Plaintiff, in its opposition at Paper number 60, attempts to rebut these arguments by stating that the blisters were not a symptom of or a cause of the structural defect. Plaintiff argues that it did not know or have reason to know of the defect earlier than it filed suit, therefore, the Poffenberger rule governs, and discovery triggers a three-year statute of limitations. This Court agrees with Defendant's argument that the blistering was and is the actual defect which Plaintiff had repaired in the summer of 1982. The only reason Plaintiff characterizes the defect as a structural one is that Plaintiff's insurance company denied reimbursement for the sandblasting and repainting of the hull on the basis that the problem was a "construction defect." Therefore, Plaintiff's tort claims are barred by the three-year statute of limitations, triggered by notice in December of 1975.

This court, therefore, grants Palmer Johnson's motion for summary judgment on all five counts.

Defendant Lloyd's has filed a Motion for Summary Judgment at paper number 54. Lloyd's argues that the blistering on the underside of the boat was first noted in a Spring Proposal in December of 1975. Defendant states that Dr. Brenman, the president of the corporation owning the boat, did nothing about it until June or July of 1982. In the interim, i.e., in February of 1981, Plaintiff wrote to Nautor to ask if it would pay for the repair of the blisters. It refused. After the sandblasting, Dr. Brenman submitted a claim to Aetna to cover the cost of repairs. Aetna refused to pay, stating that the problem was a "construction defect." Suit was filed on December 29, 1982. Defendant states that all it did was to issue a hull certificate in 1969, after having inspected the boat.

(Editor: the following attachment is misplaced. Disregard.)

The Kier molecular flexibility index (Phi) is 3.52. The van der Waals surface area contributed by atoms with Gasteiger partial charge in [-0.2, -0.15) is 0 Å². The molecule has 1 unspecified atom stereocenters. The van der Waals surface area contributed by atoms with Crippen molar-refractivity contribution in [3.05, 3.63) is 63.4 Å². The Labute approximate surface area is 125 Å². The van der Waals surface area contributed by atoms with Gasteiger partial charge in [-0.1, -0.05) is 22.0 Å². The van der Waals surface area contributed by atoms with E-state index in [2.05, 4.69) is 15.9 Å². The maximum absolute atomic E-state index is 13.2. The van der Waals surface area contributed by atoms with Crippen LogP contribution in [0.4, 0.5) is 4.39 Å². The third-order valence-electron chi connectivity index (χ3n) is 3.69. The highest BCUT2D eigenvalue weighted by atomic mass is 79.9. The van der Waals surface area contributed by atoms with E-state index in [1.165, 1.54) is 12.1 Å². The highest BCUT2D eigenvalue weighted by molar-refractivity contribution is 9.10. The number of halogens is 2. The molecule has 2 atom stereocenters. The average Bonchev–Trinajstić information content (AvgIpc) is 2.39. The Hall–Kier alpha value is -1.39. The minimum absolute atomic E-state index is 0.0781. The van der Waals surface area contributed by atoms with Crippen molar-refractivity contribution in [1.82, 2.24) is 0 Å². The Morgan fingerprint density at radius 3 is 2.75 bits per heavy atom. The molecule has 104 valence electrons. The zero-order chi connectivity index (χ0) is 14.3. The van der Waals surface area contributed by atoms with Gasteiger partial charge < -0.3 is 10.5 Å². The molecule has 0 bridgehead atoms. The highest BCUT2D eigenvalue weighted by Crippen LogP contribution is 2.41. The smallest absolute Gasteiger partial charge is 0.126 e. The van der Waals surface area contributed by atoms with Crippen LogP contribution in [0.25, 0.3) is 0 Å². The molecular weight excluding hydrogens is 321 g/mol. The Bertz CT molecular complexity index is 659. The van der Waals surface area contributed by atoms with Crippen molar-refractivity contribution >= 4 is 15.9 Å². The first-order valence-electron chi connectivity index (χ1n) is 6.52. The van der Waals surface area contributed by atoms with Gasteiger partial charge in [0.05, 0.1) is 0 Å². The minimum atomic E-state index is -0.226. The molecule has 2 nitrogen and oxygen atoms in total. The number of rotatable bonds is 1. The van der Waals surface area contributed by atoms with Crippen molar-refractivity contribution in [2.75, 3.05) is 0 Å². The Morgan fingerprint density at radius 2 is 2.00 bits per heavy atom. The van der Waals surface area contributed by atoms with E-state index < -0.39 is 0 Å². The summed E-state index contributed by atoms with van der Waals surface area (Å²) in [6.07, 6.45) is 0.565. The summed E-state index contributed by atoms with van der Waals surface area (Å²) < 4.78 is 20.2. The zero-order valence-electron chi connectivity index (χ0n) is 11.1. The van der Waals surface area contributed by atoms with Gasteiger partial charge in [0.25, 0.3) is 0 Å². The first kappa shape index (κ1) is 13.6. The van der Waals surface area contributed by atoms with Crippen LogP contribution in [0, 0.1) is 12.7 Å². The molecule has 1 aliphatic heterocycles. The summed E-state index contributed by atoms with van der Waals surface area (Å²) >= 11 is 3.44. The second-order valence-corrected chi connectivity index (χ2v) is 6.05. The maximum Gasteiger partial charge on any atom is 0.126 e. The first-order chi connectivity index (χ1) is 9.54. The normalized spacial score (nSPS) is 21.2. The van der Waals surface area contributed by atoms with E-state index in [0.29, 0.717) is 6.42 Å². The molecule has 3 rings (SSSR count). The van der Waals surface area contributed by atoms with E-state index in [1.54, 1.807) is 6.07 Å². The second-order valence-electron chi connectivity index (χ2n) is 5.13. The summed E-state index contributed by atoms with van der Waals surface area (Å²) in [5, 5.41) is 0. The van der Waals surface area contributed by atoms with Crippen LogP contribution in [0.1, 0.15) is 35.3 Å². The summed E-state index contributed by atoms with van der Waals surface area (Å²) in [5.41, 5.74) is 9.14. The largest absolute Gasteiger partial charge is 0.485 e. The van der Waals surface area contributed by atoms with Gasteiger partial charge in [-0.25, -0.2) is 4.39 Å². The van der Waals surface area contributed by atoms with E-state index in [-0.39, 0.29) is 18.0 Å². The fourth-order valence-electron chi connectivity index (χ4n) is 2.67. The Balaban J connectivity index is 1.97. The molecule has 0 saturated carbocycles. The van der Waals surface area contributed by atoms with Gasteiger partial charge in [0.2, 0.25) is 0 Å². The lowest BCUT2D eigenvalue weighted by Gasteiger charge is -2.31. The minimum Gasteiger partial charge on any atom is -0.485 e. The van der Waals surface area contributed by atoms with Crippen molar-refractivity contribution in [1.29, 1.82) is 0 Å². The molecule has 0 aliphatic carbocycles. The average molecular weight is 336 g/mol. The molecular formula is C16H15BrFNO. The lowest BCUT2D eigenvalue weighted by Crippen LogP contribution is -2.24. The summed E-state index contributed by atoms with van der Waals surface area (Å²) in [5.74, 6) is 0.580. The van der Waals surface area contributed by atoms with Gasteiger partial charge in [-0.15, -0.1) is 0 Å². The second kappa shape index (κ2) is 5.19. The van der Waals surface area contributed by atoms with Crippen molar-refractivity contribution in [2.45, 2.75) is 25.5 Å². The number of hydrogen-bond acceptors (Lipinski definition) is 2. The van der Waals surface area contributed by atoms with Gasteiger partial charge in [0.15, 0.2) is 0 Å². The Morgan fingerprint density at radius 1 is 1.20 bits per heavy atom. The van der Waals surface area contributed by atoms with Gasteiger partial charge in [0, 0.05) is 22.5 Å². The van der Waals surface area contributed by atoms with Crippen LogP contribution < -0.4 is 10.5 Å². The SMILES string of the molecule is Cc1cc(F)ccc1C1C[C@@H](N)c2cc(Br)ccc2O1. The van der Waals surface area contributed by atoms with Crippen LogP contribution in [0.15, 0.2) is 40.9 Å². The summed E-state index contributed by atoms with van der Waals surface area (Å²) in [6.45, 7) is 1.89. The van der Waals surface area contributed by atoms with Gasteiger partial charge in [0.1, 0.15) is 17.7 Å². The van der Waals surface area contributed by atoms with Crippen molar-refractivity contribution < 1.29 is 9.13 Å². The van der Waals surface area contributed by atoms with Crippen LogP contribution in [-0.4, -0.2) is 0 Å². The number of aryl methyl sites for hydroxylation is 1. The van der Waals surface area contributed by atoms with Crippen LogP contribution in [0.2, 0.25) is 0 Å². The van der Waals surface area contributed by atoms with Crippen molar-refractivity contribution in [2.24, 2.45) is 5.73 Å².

Defendant Lloyd's arguments are twofold. It states firstly that Plaintiff's claim that the hull was negligently inspected should be dismissed on ground of forum non conveniens because the inspection occured in Finland and all the witnesses concerning such inspection are there. Lloyd's states that it consents to trial in Finland.

Lloyd's second argument is that Plaintiff's claim in Counts III and V are time-barred due to § 5-101 of the Maryland Courts and Judicial Proceedings Code Annotated which applies to negligence claims, i.e., those of negligent inspection and negligent misrepresentation of quality. This section imposes a three-year statute of limitations from the time the action accrues. Lloyd's states that the negligence is alleged to have taken place in 1969 at the inspection. Suit was filed at the end of 1982. Therefore, the claims are barred since suit was filed thirteen years, rather than within three years, after the alleged negligence occurred.